"Parenting is a kaleidoscope; the picture shifts with each turn of your wrist, with each change of light. What you see depends on how long you linger on a given moment."
The above statements are excellent starting point for my post today. The more I reflect on them, the more convicted I am of its truth in my own parenting journey.
Before I became a mother, the picture that I focused on filled me with self-doubt, fear and anxiety. Even though it has always been a dream of mine to become a mother, I struggled with a deep ambivalence about it for a long time. That's why I thought I might freak out if I found myself to be pregnant. To my surprise, I didn't.
What I had zoomed in was what what I needed to give up and deny myself of when I become a mum. I've heard that parenthood is all about death. Death of the person I used to be, the carefree spirit who had no one else depending on her. It's also the death of leisure time and spontaneity. In short, parenthood means making pretty major sacrifices. Worst of all, it's a commitment that lasts till death do us part. Wow, that's a tall order and I wasn't sure if I was up to it.
Another contributing factor to my fear is the fact that I have always been rather awkward around young children. The background for this is that I am the youngest in both my immediate and extended family. Growing up, I didn't have the chance to interact with other children and I have always been a serious child. I have no idea how to interact with young kids.
On the other hand, I love babies because they are so fascinating and adorable. I can spend a long time watching them and because they don't really need me to interact with them actively, we can hang out silently. Until they cry of course and that's the time to return the babies to their parents.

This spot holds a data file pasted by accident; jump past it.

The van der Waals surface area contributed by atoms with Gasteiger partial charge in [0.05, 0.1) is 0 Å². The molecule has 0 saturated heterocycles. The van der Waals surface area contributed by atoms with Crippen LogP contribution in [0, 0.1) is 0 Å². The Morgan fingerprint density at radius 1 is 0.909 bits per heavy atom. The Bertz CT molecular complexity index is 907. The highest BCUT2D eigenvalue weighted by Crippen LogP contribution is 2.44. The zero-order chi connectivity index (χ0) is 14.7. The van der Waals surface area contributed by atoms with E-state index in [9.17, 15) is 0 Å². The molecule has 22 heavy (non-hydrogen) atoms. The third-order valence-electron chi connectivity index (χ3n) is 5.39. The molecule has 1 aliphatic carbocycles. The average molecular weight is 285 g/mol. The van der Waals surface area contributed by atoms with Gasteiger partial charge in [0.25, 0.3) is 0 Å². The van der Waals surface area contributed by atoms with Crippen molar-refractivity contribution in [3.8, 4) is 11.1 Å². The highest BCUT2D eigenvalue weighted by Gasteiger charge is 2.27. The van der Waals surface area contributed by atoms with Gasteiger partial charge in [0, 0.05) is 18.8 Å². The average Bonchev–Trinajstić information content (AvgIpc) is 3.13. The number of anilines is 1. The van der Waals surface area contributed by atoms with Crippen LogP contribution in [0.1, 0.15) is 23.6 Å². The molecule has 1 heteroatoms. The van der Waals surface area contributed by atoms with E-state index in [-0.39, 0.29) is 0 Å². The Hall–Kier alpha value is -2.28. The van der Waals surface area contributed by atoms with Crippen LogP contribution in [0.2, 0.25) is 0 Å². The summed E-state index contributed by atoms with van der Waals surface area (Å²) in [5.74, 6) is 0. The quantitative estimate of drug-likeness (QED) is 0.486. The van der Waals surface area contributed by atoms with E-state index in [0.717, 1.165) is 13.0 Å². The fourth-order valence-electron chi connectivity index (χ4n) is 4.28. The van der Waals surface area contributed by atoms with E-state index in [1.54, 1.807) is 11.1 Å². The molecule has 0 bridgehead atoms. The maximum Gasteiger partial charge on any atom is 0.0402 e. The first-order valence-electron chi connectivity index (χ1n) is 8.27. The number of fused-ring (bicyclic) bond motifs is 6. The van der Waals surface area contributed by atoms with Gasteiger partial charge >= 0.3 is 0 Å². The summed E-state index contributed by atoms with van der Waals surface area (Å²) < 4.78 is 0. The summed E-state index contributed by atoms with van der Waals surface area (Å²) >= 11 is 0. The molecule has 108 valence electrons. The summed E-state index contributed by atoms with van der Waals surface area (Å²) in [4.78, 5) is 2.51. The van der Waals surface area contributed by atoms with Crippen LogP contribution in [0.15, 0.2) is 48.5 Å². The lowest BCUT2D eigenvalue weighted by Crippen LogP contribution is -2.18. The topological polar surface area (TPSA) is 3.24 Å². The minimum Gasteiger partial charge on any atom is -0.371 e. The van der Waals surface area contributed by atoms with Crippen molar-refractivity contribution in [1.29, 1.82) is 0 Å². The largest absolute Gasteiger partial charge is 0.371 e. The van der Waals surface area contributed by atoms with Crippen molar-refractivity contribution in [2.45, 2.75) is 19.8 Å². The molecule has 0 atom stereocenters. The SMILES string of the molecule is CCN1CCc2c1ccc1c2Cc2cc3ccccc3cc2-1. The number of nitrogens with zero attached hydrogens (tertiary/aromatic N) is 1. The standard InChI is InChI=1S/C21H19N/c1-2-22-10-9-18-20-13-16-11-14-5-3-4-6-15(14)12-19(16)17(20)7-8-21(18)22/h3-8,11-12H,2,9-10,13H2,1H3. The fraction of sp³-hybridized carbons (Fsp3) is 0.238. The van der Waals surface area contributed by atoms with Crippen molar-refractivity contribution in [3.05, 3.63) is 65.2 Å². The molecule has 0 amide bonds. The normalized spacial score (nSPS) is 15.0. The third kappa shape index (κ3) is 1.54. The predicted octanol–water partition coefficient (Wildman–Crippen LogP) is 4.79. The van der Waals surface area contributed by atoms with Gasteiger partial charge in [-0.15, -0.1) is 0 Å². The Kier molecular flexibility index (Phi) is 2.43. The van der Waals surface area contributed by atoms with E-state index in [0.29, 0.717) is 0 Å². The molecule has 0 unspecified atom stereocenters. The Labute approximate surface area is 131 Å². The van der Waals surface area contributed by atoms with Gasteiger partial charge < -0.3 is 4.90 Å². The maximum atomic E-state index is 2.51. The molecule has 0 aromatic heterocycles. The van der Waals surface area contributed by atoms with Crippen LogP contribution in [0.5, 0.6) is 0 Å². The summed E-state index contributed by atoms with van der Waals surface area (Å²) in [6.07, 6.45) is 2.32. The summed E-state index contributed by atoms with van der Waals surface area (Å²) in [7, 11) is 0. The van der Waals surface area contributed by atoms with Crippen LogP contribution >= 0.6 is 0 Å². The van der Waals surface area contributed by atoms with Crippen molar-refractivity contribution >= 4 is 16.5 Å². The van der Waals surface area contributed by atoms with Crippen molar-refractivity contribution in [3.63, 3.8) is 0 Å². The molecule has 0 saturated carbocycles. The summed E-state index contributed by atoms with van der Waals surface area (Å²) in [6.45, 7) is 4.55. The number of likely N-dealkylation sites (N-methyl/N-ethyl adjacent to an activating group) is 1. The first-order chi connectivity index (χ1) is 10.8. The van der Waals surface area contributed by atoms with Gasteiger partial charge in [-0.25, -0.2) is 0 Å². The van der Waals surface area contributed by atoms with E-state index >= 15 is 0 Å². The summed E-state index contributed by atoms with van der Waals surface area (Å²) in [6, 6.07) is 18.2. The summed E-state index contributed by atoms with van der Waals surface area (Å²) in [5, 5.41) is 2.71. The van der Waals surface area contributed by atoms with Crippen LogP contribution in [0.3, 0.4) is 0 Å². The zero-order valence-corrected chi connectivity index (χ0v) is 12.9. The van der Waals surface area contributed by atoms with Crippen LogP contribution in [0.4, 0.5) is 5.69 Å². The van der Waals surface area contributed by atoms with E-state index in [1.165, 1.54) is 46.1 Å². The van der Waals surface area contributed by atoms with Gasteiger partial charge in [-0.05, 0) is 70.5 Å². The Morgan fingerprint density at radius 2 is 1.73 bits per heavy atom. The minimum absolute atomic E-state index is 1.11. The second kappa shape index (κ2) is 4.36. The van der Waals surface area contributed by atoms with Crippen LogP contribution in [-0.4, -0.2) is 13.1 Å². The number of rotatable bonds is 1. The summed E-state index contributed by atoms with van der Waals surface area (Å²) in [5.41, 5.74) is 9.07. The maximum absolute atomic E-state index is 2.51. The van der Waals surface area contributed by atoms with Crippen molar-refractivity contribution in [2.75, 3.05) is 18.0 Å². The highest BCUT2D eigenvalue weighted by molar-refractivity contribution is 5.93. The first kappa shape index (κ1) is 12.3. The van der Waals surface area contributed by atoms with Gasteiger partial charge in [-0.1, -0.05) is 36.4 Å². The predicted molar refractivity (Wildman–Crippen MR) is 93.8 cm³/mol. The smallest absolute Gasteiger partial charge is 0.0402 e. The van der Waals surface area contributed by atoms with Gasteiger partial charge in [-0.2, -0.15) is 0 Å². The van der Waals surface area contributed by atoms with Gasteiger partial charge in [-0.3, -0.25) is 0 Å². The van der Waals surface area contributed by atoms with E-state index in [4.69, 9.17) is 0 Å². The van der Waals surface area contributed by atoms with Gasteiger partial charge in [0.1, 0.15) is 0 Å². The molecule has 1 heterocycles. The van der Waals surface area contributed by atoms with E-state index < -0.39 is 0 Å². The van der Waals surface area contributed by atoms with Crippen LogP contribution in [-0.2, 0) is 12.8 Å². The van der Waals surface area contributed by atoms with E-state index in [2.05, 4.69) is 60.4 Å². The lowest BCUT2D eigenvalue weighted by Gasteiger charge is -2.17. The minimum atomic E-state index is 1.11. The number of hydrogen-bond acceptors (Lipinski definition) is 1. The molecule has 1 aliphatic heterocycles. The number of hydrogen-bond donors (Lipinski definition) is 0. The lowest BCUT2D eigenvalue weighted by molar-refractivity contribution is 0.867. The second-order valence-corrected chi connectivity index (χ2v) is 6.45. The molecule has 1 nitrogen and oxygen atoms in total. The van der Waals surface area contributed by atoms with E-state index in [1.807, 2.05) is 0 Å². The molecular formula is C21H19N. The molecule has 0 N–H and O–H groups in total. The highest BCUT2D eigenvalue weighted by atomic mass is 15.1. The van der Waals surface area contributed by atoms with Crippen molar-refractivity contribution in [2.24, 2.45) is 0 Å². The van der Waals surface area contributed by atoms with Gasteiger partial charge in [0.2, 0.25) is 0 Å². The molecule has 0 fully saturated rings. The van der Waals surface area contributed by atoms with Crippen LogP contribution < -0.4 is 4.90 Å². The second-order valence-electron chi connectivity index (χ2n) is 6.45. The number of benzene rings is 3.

Yet, there is a voice that tells me in my heart that I am called to married and family life since I was in my early twenties. It took me a while to find my husband and subsequently our journey towards parenthood was filled with challenges after challenges that inevitably I wondered if this vocation would become a reality.
In spite of my uncertainty and ambivalence, I started preparing for motherhood long before I was pregnant. When I turned 30, I started reading parenting and child development books. I even blogged about them even though I was hardly qualified.
Whatever I lacked in natural ability, I hope I could make it up by equipping myself with knowledge. I also searched for a suitable OBGYN who is familiar with Moyamoya Disease and went for various vaccinations and ate healthily in order to prepare my body. I wanted to be ready when the baby decided to pop in. At the same time, I surrounded myself with my friends' children and practised interacting with them.
On hindsight, even though I wasn't absolutely sure if motherhood was for me, it didn't deter me from doing what was necessary to prepare myself for that eventuality. I realised much later that I really did want to be a mother and when our efforts failed so many times, my heart broke.